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  1.  44
    Pilar N. Ossorio (2011). Bodies of Data: Genomic Data and Bioscience Data Sharing. Social Research: An International Quarterly 78 (3):907-932.
    The biosciences have become information sciences, in which knowledge is often produced in silica, by the manipulation and analysis of large datasets. Genomics has been at the forefront of the data explosion and is a model for bioscience as a large-scale endeavor. Large genome research datasets are frequently shared through research repositories. To protect the interests of people from whom the data were derived , human data are often shared through a controlled access mechanism, in which data repositories can, in (...)
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  2.  3
    Pilar N. Ossorio (2006). Letting the Gene Out of the Bottle: A Comment on Returning Individual Research Results to Participants. American Journal of Bioethics 6 (6):24 – 25.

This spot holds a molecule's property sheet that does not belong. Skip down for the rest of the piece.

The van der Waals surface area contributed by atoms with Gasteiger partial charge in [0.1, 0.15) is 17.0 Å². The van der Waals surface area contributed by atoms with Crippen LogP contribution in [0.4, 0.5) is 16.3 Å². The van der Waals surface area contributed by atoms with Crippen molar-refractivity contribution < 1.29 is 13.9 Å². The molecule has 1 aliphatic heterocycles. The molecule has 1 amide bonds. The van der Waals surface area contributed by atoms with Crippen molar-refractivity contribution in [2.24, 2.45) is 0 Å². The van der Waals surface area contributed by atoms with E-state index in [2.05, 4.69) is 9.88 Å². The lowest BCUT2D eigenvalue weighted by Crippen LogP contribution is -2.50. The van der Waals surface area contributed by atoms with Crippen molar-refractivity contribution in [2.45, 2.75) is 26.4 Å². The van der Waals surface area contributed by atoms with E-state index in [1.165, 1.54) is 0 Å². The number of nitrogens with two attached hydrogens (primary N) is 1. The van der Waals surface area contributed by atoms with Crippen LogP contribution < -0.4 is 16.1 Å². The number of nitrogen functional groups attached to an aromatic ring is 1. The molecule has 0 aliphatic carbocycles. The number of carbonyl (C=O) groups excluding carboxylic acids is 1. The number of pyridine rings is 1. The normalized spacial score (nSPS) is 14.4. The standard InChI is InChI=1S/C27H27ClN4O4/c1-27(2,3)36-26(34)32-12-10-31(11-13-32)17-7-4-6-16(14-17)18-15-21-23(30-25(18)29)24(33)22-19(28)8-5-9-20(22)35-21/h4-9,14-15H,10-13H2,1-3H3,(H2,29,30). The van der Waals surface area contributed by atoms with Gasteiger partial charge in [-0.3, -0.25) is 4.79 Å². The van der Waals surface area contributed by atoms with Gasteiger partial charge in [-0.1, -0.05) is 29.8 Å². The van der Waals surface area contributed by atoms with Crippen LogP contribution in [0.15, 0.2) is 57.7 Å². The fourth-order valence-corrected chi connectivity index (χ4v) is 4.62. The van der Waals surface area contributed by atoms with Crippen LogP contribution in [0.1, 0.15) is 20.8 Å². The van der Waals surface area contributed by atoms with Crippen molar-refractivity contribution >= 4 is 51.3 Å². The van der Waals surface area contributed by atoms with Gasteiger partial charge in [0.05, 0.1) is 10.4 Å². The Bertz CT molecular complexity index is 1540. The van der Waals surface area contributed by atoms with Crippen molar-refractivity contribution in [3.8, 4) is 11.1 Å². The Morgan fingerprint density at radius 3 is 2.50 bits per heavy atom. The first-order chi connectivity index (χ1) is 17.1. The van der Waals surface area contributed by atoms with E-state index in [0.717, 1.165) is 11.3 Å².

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  3.  15
    Pilar N. Ossorio (2007). The Human Genome as Common Heritage: Common Sense or Legal Nonsense? Journal of Law, Medicine & Ethics 35 (3):425-439.
    This essay identifies two legal lineages underlying the common heritage concept, and applies each to the human genome. The essay notes some advantages and disadvantages of each approach, and argues that patenting of human genes would be allowable under either approach.
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  4.  11
    Pilar N. Ossorio (2006). About Face: Forensic Genetic Testing for Race and Visible Traits. Journal of Law, Medicine & Ethics 34 (2):277-292.
    Information from forensic genetic tests of crime scene samples has been used to make claims about suspects' race and appearance. This article discusses and critiques the techniques used to make such claims, and raises policy concerns about them.
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  5.  2
    Pilar N. Ossorio (2002). Not Taking, Just Borrowing: Government Use of Patented Drugs. American Journal of Bioethics 2 (3):51-52.